Practical Steps to GDPR Compliance: Map, Then Tackle

Scaling AI Lynn Heidmann

The enforcement period of the EU General Data Protection Regulation (GDPR) is less than a year away. Given the volume and complexity of data in today’s enterprises, preparations should already be underway.

If they’re not and you’re not sure where to start, we’ve got you covered in our GDPR white paper, which has recently been updated with an interview featuring Santiago Castro, Head of Strategy and Portfolio at Keyrus — a Dataiku partner — who speaks at length about how to get started by mapping what he calls your data life cycle.

What’s a Data Life Cycle Map?

Mapping out your data life cycle means getting down on paper in a centralized place the following:

  • Inventory of what data exists (from customer data to web logs to HR data and everything in between) and where
  • For each data type and source, who (individuals or teams) has access to, owns, and regularly works with that data
  • Current maintenance workflows — i.e., whether data gets copied or deleted regularly, and by whom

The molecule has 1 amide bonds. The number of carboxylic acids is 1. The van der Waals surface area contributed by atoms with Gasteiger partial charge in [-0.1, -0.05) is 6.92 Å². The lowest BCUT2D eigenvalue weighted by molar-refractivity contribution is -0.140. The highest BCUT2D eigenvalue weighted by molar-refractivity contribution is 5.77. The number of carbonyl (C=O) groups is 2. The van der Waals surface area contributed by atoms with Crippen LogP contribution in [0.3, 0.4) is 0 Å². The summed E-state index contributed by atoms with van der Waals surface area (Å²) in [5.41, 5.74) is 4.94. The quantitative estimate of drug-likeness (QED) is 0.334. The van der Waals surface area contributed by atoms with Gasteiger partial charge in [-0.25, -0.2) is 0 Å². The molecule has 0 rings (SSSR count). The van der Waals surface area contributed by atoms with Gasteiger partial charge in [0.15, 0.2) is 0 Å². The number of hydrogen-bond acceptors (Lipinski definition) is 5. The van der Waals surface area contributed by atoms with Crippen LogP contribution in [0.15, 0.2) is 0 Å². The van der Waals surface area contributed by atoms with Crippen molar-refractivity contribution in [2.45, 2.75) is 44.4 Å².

With this baseline map in place, you can start to identify which areas or processes touch personal data and which present risk factors for GDPR compliance. And with that concrete list of GDPR compliance risks, you can easily start to prioritize, tackling the largest risks first and working down from there to be ready in time for the compliance deadline.

Tackle GIF

Map out your organization's data life cycle and use it to tackle the largest GDPR compliance risks first.

Training, Then Process, Then Technology

Complete GDPR compliance will mean having the processes in place, staff trained, and tools and technology to execute. But according to Castro, order matters; and here’s why:

“You may put together lots of technology and process solutions, but if people keep duplicating records and breaking those processes, you aren’t progressing and won’t be compliant - you’re rowing against the current. You need to make people aware of GDPR and its changes (including how it impacts what people are doing) so that when you put a process in place, it works. Tools are definitely needed, but ... put them in at the end after the people and the processes."

-Santiago Castro, Head of Strategy and Portfolio at Keyrus


GDPR compliance means 1. Training staff, 2. Establishing processes, and 3. Putting technology in place (in that order!)

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